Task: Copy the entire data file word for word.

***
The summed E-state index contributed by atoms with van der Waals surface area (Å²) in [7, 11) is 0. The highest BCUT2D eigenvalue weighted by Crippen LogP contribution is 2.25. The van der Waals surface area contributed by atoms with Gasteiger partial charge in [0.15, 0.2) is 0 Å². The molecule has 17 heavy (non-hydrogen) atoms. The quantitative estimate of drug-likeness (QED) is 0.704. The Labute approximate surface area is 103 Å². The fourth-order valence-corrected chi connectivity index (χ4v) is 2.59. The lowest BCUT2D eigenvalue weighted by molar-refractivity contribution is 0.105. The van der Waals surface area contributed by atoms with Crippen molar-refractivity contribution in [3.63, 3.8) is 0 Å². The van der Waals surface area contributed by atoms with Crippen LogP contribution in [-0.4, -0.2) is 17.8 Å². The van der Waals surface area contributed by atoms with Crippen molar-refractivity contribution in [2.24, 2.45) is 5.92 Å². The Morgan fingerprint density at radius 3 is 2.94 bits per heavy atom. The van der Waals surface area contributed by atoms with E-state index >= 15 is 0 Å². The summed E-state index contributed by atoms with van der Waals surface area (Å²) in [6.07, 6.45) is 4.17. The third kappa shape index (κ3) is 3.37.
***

The summed E-state index contributed by atoms with van der Waals surface area (Å²) in [7, 11) is 0. The highest BCUT2D eigenvalue weighted by Crippen LogP contribution is 2.25. The van der Waals surface area contributed by atoms with Gasteiger partial charge in [0.15, 0.2) is 0 Å². The molecule has 17 heavy (non-hydrogen) atoms. The quantitative estimate of drug-likeness (QED) is 0.704. The Labute approximate surface area is 103 Å². The fourth-order valence-corrected chi connectivity index (χ4v) is 2.59. The lowest BCUT2D eigenvalue weighted by molar-refractivity contribution is 0.105. The van der Waals surface area contributed by atoms with Crippen molar-refractivity contribution in [3.63, 3.8) is 0 Å². The van der Waals surface area contributed by atoms with Crippen LogP contribution in [-0.4, -0.2) is 17.8 Å². The van der Waals surface area contributed by atoms with Crippen molar-refractivity contribution in [2.24, 2.45) is 5.92 Å². The Morgan fingerprint density at radius 3 is 2.94 bits per heavy atom. The van der Waals surface area contributed by atoms with E-state index >= 15 is 0 Å². The summed E-state index contributed by atoms with van der Waals surface area (Å²) in [6.07, 6.45) is 4.17. The third kappa shape index (κ3) is 3.37.